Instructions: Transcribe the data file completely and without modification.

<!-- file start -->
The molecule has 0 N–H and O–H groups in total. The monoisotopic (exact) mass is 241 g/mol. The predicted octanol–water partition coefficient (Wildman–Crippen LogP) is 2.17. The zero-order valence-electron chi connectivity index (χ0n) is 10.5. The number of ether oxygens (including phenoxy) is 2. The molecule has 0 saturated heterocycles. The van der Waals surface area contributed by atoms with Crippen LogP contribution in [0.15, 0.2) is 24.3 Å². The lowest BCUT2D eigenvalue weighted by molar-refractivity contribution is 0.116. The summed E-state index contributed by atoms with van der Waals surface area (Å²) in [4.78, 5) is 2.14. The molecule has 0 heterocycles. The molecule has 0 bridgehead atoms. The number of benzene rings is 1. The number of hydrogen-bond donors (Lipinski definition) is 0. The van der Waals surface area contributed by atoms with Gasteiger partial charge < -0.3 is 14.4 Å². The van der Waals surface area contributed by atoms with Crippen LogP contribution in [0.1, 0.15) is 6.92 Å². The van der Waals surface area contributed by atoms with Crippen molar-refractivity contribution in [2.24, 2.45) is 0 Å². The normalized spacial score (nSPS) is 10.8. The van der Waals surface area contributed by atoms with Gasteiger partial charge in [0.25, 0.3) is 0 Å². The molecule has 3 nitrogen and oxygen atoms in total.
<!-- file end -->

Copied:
The molecule has 0 N–H and O–H groups in total. The monoisotopic (exact) mass is 241 g/mol. The predicted octanol–water partition coefficient (Wildman–Crippen LogP) is 2.17. The zero-order valence-electron chi connectivity index (χ0n) is 10.5. The number of ether oxygens (including phenoxy) is 2. The molecule has 0 saturated heterocycles. The van der Waals surface area contributed by atoms with Crippen LogP contribution in [0.15, 0.2) is 24.3 Å². The lowest BCUT2D eigenvalue weighted by molar-refractivity contribution is 0.116. The summed E-state index contributed by atoms with van der Waals surface area (Å²) in [4.78, 5) is 2.14. The molecule has 0 heterocycles. The molecule has 0 bridgehead atoms. The number of benzene rings is 1. The number of hydrogen-bond donors (Lipinski definition) is 0. The van der Waals surface area contributed by atoms with Gasteiger partial charge < -0.3 is 14.4 Å². The van der Waals surface area contributed by atoms with Crippen LogP contribution in [0.1, 0.15) is 6.92 Å². The van der Waals surface area contributed by atoms with Crippen molar-refractivity contribution in [2.24, 2.45) is 0 Å². The normalized spacial score (nSPS) is 10.8. The van der Waals surface area contributed by atoms with Gasteiger partial charge in [0.25, 0.3) is 0 Å². The molecule has 3 nitrogen and oxygen atoms in total.